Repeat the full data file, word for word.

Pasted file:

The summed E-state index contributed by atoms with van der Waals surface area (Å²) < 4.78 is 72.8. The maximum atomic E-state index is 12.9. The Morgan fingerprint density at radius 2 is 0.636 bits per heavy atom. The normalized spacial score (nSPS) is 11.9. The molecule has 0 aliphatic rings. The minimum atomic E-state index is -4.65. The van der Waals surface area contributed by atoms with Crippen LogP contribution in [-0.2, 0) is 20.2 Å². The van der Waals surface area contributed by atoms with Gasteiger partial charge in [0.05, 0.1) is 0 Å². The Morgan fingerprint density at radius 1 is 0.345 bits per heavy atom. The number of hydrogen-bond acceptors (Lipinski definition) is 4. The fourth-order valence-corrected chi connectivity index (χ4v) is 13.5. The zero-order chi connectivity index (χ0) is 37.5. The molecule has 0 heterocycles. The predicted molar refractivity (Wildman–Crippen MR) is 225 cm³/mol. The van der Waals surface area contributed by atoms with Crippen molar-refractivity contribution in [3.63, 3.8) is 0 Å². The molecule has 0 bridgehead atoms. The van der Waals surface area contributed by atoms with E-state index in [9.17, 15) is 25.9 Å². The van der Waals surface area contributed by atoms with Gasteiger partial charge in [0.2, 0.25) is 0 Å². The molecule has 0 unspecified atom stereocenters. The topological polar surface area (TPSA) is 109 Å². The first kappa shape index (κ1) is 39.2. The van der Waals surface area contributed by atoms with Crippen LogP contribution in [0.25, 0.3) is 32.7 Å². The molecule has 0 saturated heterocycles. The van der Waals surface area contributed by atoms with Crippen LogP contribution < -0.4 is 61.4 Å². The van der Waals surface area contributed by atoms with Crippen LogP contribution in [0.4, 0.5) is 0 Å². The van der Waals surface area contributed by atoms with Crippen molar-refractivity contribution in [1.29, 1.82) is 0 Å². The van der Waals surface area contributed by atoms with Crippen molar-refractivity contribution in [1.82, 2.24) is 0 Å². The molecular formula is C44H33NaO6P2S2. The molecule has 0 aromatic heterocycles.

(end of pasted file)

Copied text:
The summed E-state index contributed by atoms with van der Waals surface area (Å²) < 4.78 is 72.8. The maximum atomic E-state index is 12.9. The Morgan fingerprint density at radius 2 is 0.636 bits per heavy atom. The normalized spacial score (nSPS) is 11.9. The molecule has 0 aliphatic rings. The minimum atomic E-state index is -4.65. The van der Waals surface area contributed by atoms with Crippen LogP contribution in [-0.2, 0) is 20.2 Å². The van der Waals surface area contributed by atoms with Gasteiger partial charge in [0.05, 0.1) is 0 Å². The Morgan fingerprint density at radius 1 is 0.345 bits per heavy atom. The number of hydrogen-bond acceptors (Lipinski definition) is 4. The fourth-order valence-corrected chi connectivity index (χ4v) is 13.5. The zero-order chi connectivity index (χ0) is 37.5. The molecule has 0 heterocycles. The predicted molar refractivity (Wildman–Crippen MR) is 225 cm³/mol. The van der Waals surface area contributed by atoms with Crippen molar-refractivity contribution in [3.63, 3.8) is 0 Å². The molecule has 0 bridgehead atoms. The van der Waals surface area contributed by atoms with E-state index in [9.17, 15) is 25.9 Å². The van der Waals surface area contributed by atoms with Gasteiger partial charge in [0.2, 0.25) is 0 Å². The molecule has 0 unspecified atom stereocenters. The topological polar surface area (TPSA) is 109 Å². The first kappa shape index (κ1) is 39.2. The van der Waals surface area contributed by atoms with Crippen LogP contribution in [0.25, 0.3) is 32.7 Å². The molecule has 0 saturated heterocycles. The van der Waals surface area contributed by atoms with Crippen LogP contribution < -0.4 is 61.4 Å². The van der Waals surface area contributed by atoms with Crippen LogP contribution in [0.4, 0.5) is 0 Å². The van der Waals surface area contributed by atoms with Crippen molar-refractivity contribution in [1.29, 1.82) is 0 Å². The van der Waals surface area contributed by atoms with Crippen molar-refractivity contribution in [1.82, 2.24) is 0 Å². The molecular formula is C44H33NaO6P2S2. The molecule has 0 aromatic heterocycles.